India steps on gas as the use of coal for power generation

CHENNAI (Natural Energy News): Indian power plants used the most gas in at least 3-1 / 2 years in the quarter of June month, as operators along the West Coast imported inexpensive liquefied natural gas (LNG) that became competitive, as per coal government data showed.

Electricity producers say the trend is likely to continue until at least September, and perhaps beyond, providing a bright spot for LNG sellers as demand falls elsewhere, triggered by the coronavirus epidemic that caused the global economic downturn.

Data from the Central Electricity Authority (CEA) shows that gas consumption by power plants increased by 11.7% to 104.83 million standard cubic meters per day (mmscmd).

37.4% of total gas consumption was imported by power plants, up from 35% a year earlier.

According to Petronet LNG Limited, India's largest gas importer, lower spot prices for power plants are making natural gas "attractive", having recently cancelled a tender to buy long-term LNG.

Vivek Mittal, general manager for marketing at Petronet, said at a recent conference, "I believe coal is interchangeable and imported coal-based power plants cannot be competitive spots. LNG (power plants) Consumed).".

Spot gas imports in India more than doubled in the June quarter to at least 14 quarters from a year earlier, while purchases under long-term contracts fell by more than a third in the same period, a Reuters analysis. Available data have shown.

Coal sale scheme

The increased use of gas comes with the possibility of declining national coal-based production for the first time in decades due to India's overall electricity demand.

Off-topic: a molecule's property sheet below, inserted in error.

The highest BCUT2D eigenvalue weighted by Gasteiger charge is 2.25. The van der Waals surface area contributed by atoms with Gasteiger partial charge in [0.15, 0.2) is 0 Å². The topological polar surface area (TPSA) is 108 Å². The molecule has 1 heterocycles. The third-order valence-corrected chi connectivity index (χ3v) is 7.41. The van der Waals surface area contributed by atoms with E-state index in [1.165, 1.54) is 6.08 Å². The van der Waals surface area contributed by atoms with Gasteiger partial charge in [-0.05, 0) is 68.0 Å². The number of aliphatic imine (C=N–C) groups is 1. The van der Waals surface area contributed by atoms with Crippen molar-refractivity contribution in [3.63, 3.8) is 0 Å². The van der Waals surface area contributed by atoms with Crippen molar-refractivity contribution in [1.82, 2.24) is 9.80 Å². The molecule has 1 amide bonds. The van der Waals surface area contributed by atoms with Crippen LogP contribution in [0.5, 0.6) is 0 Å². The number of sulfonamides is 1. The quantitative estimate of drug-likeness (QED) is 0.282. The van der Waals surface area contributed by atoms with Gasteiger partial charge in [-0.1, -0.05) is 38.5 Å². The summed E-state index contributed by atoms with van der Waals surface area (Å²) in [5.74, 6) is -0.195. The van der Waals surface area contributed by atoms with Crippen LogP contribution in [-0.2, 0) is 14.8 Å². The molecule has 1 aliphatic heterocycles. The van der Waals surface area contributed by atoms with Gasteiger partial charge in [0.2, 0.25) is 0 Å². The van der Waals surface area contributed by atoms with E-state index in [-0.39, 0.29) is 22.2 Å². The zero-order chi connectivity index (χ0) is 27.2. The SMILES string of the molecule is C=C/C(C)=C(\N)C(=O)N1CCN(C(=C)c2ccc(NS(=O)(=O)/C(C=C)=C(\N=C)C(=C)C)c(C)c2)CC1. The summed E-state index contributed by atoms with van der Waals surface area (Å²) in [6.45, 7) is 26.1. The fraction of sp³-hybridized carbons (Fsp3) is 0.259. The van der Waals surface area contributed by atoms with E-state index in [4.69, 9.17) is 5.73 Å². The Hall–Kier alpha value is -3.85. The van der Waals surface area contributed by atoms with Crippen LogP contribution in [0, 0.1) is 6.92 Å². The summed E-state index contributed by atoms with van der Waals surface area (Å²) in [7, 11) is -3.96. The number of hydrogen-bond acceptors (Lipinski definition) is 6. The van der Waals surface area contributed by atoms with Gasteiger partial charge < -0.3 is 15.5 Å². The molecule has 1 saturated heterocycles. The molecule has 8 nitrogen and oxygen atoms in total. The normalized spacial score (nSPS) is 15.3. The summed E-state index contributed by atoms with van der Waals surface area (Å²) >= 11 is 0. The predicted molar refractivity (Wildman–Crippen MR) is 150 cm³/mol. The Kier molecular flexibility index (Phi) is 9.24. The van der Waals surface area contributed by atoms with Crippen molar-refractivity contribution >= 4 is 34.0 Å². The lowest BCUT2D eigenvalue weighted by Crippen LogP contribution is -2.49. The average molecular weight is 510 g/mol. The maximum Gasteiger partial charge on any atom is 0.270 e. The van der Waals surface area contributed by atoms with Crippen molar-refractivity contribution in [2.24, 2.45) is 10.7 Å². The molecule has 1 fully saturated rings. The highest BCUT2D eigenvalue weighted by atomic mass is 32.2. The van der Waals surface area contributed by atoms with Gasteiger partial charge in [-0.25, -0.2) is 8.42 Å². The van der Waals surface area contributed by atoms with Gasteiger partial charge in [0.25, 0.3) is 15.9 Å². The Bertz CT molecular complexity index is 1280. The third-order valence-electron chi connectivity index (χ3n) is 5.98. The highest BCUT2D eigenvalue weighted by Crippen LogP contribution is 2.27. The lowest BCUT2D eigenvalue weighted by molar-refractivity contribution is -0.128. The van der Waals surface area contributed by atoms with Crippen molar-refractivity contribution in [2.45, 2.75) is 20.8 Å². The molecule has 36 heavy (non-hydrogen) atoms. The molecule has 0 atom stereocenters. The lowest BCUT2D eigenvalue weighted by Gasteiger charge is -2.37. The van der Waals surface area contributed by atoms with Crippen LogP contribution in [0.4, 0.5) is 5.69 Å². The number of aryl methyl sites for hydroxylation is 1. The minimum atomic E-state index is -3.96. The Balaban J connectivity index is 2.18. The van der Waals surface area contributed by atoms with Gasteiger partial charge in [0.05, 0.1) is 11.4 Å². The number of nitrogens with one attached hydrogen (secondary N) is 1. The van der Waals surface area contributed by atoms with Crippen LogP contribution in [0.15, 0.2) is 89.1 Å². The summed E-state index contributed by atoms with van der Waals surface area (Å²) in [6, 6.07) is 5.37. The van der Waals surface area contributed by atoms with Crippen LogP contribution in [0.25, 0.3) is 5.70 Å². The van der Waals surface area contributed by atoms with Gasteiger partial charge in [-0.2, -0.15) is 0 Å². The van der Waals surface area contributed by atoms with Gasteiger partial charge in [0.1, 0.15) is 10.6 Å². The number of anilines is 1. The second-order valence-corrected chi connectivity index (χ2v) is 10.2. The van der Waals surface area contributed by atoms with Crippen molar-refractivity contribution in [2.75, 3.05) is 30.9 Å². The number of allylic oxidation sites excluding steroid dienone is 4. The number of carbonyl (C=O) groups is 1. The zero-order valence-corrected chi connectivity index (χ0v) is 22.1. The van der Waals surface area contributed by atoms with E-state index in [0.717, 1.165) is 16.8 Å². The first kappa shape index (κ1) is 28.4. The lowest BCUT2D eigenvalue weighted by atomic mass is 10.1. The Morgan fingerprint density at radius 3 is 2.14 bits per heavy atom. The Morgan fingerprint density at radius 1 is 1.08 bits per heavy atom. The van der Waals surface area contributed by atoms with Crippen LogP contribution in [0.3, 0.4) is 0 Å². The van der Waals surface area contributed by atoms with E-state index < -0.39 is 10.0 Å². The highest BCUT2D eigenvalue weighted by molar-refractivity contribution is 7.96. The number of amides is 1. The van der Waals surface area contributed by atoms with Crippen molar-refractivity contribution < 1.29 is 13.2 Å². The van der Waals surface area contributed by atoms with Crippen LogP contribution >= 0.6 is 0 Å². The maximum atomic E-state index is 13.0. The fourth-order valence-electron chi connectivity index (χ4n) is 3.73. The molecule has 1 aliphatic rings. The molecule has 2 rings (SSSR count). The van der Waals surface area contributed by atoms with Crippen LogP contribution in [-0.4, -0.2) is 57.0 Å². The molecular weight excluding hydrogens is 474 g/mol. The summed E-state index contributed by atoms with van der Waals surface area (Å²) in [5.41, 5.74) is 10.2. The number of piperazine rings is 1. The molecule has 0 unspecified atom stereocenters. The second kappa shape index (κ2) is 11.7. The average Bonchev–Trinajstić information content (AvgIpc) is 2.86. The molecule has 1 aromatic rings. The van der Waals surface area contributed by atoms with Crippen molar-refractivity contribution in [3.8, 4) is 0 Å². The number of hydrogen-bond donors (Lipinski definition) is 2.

Sales of Coal India, which sold most of its production to power generation companies, fell to the lowest level in nearly four years in the second quarter. Weak sales due to the annual monsoon may continue until the end of September when coal demand and production generally fall and transportation is difficult.

Coal imports by power plants also fell to the lowest level during the June quarter in at least seven years.

Nevertheless, coal remains India's major fuel for electricity generation. More than half of India's gas-based plants are also closed because they are not economically viable, which attributes power producers to high taxes and transportation costs.

Gas consumption has increased due to over-consumption by companies at the country's largest LNG import plants on the west coast of India, particularly the state of Gujarat.

Power producers say the state, which is close to producing countries like Qatar, also has a better gas transportation network and is relatively far from coal mines.

According to the CEA, Gujarat-based private firms such as Torrent Power and state-run utilities are responsible for almost all LNG imports by power companies.

An executive of a large Indian power producer said, "We expect global LNG prices to remain at current levels for the next two years as lower global demand and increased gas consumption by power plants in Gujarat."

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